Policies, Regulations Forms and Bylaws

1610-13 | Field Trip Risk Management Regulation

Date Approved: August 26 2015
Date Reviewed/Amended: November 22 2016


Trip Planning – Identification of Risk

Risk management begins with the initial planning for a trip.  In addition to looking at the logistics for a trip (number of students, means of transportation, length of trip) it is important to identify the risks associated with the trip.  A general categorization of trips can be found in Regulation 1610-10 Field Trip Approval and Permissions.  The expected risks associated with each proposed trip must be considered.  This risk will depend upon all of the circumstances, including:

  1. The nature and location of the activity;
  2. The number of students being supervised;
  3. Known medical risks and special needs of students expected to participate (e.g. allergies);
  4. The competency and capacity of the students, taking into account their age, training and degree of skill;
  5. The possibility that some students may act recklessly or in disregard of authority; and
  6. The risk of injury to a student.

 

 

Trip Planning – Mitigation of Risk

Once the planning for a trip is underway, consideration must turn to mitigating the risks identified.  Mitigation of risk will include consideration of:

  1. Appropriate numbers of supervisors (Volunteer supervisors must meet the requirements set out in Regulation 5310-10 Volunteers, including completion of a criminal record check);
  2. Adequate training and expertise of supervisors.  For example, a canoe outing will require supervisors with appropriate knowledge and expertise in canoeing;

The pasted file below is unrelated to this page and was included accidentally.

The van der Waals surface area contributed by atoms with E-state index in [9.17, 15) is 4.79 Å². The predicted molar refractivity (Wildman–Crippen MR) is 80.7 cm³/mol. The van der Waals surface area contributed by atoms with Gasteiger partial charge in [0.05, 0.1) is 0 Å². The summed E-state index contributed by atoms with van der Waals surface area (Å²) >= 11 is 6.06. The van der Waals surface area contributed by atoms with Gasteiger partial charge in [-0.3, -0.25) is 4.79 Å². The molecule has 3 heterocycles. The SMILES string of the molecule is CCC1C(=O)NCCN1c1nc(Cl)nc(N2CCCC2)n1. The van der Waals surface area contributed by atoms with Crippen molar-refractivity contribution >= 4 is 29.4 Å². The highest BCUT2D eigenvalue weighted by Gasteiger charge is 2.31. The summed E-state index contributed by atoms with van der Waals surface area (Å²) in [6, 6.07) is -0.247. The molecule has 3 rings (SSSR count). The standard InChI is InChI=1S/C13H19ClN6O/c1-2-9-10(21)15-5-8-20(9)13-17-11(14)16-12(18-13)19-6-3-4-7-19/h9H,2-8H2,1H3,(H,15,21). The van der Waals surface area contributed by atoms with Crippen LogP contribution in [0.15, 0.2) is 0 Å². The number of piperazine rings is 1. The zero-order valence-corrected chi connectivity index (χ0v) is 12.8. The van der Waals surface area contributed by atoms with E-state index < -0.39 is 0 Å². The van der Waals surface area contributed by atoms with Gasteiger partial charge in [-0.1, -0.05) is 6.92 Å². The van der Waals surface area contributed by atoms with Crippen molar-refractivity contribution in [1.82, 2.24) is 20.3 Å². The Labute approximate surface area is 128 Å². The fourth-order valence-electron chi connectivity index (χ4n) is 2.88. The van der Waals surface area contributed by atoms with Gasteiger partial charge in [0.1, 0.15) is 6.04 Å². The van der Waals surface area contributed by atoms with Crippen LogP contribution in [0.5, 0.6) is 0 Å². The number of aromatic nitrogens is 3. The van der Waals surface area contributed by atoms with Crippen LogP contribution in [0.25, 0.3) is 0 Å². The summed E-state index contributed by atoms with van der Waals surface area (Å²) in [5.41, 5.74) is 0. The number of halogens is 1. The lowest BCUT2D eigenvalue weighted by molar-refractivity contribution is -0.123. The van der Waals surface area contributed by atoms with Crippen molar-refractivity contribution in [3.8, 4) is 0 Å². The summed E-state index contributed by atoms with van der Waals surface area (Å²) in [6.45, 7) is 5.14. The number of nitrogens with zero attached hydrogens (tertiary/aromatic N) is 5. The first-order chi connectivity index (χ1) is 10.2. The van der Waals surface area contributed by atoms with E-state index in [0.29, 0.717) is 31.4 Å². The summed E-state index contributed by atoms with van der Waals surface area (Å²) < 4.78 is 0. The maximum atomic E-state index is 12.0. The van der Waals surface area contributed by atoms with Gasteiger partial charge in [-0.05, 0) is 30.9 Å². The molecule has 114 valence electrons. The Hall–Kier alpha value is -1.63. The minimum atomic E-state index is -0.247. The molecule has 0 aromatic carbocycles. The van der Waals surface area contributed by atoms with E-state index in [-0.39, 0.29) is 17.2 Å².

3. Availability of both female and male supervisors on co-ed trips;
  4. Availability and use of appropriate safety equipment, e.g. helmets, personal flotation devices; and
  5. Whether a supervisor with first aid training is required.

 

 

Parental Consent

Parents must provide informed consent, so it is important that the consent form provide specific identification of the risks associated with the field trip.  For high risk field trips an information meeting for parents and students is mandatory.

 

Safety & Emergency Preparedness

All supervisors on a trip must be familiar with all of the risks identified for a trip.  An emergency response plan must be in place which will include items such as:

  1. Access to student emergency response kits and knowing how to use them;
  2. Copies of all consent forms to be brought by the teacher;
  3. Access to an appropriate first aid kit;
  4. Chain of notification in the event of an emergency, including the Principal, the Superintendent and parents; and
  5. An emergency communication device if the field trip will be in a remote area;

 

REFERENCES

  • Policy 1410 – District Code of Conduct Policy
  • Policy 1610 – Field Trip Policy
  • Regulation 1610 – Field Trip Approval and Permissions Regulation
  • Regulation 1611 – Field Trip Transportation Regulation
  • Regulation 1612 – Field Trip Supervision Regulation
  • Regulation 1614 – Field Trip – Unescorted Travel –  Regulation
  • Regulation 1615– Field Trip Budget Regulation
  • Form 1610-20 – Field Trip Approval Application Form
  • Form 1610-30 – Field Trip / Extracurricular Trip Consent Form
  • Form 1610-35 - Field Trip / Extracurricular Trip Information Form
  • Form 1610-40 – High Risk Activity Consent Form
  • Regulation 5310 – Volunteers Regulation

REFERENCES
1410 - - District Code of Conduct Policy
1610 - - Field Trip Policy
1610-10 - - Field Trip Approval and Permissions Regulation
1610-11 - - Field Trip Transportation Regulation
1610-14 - - Field Trip - Unescorted Travel Regulation
5310-10 - - Volunteers in Schools
1610-15 - - Field Trip - Budget Regulation
1610-20A - Form - Field Trip Approval - Application Form
1610-35A - Form - Field Trip - Information Form
1610-30A - Form - Field Trip -  Consent Form
1610-40A - Form - Field Trip - High Risk Consent Form
1610-12 - - Field Trip Supervision Regulation